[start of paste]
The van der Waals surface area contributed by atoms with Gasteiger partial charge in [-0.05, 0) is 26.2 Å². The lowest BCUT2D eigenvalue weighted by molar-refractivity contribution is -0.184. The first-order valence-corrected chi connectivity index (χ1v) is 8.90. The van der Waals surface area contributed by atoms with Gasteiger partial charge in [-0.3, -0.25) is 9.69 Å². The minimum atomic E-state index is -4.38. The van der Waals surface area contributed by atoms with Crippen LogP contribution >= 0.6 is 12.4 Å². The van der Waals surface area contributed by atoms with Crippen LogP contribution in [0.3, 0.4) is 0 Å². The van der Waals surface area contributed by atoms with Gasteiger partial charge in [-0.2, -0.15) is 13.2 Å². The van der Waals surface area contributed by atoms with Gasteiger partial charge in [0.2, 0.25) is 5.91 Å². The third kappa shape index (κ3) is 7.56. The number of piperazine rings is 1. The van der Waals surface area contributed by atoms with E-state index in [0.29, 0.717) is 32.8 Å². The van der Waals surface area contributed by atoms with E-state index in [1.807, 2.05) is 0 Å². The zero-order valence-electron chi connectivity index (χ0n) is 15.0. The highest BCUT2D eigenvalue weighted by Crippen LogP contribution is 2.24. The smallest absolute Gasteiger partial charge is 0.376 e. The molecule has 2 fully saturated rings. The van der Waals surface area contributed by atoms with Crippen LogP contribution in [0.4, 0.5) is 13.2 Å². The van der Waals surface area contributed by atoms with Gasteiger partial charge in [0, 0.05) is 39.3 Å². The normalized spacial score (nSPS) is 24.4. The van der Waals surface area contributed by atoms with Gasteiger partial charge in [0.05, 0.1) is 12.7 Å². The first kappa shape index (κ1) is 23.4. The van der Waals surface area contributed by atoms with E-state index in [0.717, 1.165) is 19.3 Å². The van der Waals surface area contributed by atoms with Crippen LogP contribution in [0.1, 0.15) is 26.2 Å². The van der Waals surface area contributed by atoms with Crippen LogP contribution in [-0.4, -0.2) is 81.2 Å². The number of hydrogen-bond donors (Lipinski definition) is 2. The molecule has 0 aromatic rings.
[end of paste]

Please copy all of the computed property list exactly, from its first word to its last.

The van der Waals surface area contributed by atoms with Gasteiger partial charge in [-0.05, 0) is 26.2 Å². The lowest BCUT2D eigenvalue weighted by molar-refractivity contribution is -0.184. The first-order valence-corrected chi connectivity index (χ1v) is 8.90. The van der Waals surface area contributed by atoms with Gasteiger partial charge in [-0.3, -0.25) is 9.69 Å². The minimum atomic E-state index is -4.38. The van der Waals surface area contributed by atoms with Crippen LogP contribution >= 0.6 is 12.4 Å². The van der Waals surface area contributed by atoms with Crippen LogP contribution in [0.3, 0.4) is 0 Å². The van der Waals surface area contributed by atoms with Gasteiger partial charge in [-0.2, -0.15) is 13.2 Å². The van der Waals surface area contributed by atoms with Gasteiger partial charge in [0.2, 0.25) is 5.91 Å². The third kappa shape index (κ3) is 7.56. The number of piperazine rings is 1. The van der Waals surface area contributed by atoms with E-state index in [0.29, 0.717) is 32.8 Å². The van der Waals surface area contributed by atoms with E-state index in [1.807, 2.05) is 0 Å². The zero-order valence-electron chi connectivity index (χ0n) is 15.0. The highest BCUT2D eigenvalue weighted by Crippen LogP contribution is 2.24. The smallest absolute Gasteiger partial charge is 0.376 e. The molecule has 2 fully saturated rings. The van der Waals surface area contributed by atoms with Crippen LogP contribution in [0.4, 0.5) is 13.2 Å². The van der Waals surface area contributed by atoms with Gasteiger partial charge in [0, 0.05) is 39.3 Å². The normalized spacial score (nSPS) is 24.4. The van der Waals surface area contributed by atoms with Gasteiger partial charge in [0.05, 0.1) is 12.7 Å². The first kappa shape index (κ1) is 23.4. The van der Waals surface area contributed by atoms with E-state index in [0.717, 1.165) is 19.3 Å². The van der Waals surface area contributed by atoms with Crippen LogP contribution in [0.1, 0.15) is 26.2 Å². The van der Waals surface area contributed by atoms with Crippen LogP contribution in [-0.4, -0.2) is 81.2 Å². The number of hydrogen-bond donors (Lipinski definition) is 2. The molecule has 0 aromatic rings.